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To: Kaslin

Only government can protect us from government abuses.


22 posted on 12/09/2013 7:13:32 AM PST by Standing Wolf (No tyrant should ever be allowed to die of natural causes.)
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To: aimhigh

> Definitely a liberal...
There’s nothing more dangerous than a liberal prosecutor.

Especially if she finds out you’re a conservative


23 posted on 12/09/2013 7:13:55 AM PST by jsanders2001
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To: 1010RD

Most of this is a direct result of the ‘war on drugs’. I lay these perversions of our legal system (hasn’t been a ‘justice’ system for decades) directly at the feet of the drug warriors. More destruction of our republic has come from them, than just about anything else in the last 70 years.


24 posted on 12/09/2013 9:12:27 AM PST by zeugma (Is it evil of me to teach my bird to say "here kitty, kitty"?)
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To: zeugma

The war on drugs is certainly a problem and a big one, but I think you have to look at how the FBI has taken on crime in general from the mob to gangs. The mob and gangs both exist because of government made law. Neither can flourish or survive without supporting government intervention.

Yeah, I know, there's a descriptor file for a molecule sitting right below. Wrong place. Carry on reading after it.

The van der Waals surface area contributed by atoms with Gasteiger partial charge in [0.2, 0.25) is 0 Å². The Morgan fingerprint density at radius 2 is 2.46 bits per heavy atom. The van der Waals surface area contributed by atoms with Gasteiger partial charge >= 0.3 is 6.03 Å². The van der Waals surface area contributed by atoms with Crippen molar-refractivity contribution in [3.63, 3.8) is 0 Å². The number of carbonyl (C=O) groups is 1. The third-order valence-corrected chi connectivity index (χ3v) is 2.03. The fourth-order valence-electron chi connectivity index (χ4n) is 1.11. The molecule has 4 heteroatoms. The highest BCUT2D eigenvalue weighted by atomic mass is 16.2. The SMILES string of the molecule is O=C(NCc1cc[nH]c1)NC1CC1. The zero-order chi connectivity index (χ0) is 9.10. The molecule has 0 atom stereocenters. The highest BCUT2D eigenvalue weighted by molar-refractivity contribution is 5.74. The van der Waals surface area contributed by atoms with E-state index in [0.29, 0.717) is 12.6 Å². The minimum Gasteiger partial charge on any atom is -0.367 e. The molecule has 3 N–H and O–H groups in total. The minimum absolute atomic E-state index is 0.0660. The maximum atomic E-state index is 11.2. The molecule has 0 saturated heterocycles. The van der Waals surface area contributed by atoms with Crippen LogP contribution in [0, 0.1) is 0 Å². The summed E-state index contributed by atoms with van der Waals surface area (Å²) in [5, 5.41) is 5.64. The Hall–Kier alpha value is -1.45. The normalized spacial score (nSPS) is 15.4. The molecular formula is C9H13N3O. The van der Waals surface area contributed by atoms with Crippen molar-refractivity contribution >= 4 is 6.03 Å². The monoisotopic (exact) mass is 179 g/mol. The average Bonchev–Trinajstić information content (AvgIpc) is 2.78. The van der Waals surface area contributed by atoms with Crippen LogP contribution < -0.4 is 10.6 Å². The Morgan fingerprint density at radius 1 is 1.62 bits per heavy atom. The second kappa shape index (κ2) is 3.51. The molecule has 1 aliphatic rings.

In Chicago, Aldermen depend on gangs to get elected and then thwart efforts to eliminate gangs. Gangs are populated by talented kids from families ruined by government schools and welfare, topped off with restrictive zoning, licensing, permitting and tax laws making outlaw the best option. It has to stop and I hope the pension crisis will bring these bureaucrats to their knees.

I am thoroughly convinced that the majority of poverty is a direct result of government intervention. Case after case prove this, yet it feels good to intervene and so we do.


25 posted on 12/09/2013 10:55:49 AM PST by 1010RD (First, Do No Harm)
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To: 1010RD
 

The war on drugs is certainly a problem and a big one, but I think you have to look at how the FBI has taken on crime in general from the mob to gangs. The mob and gangs both exist because of government made law. Neither can flourish or survive without supporting government intervention.

In Chicago, Aldermen depend on gangs to get elected and then thwart efforts to eliminate gangs. Gangs are populated by talented kids from families ruined by government schools and welfare, topped off with restrictive zoning, licensing, permitting and tax laws making outlaw the best option. It has to stop and I hope the pension crisis will bring these bureaucrats to their knees.

I am thoroughly convinced that the majority of poverty is a direct result of government intervention. Case after case prove this, yet it feels good to intervene and so we do.

Absolutely. The government manufactures crime and criminals to further its own purposes.

That's why the so-call "drug war" is so insidious.

 

26 posted on 12/09/2013 2:43:18 PM PST by zeugma (Is it evil of me to teach my bird to say "here kitty, kitty"?)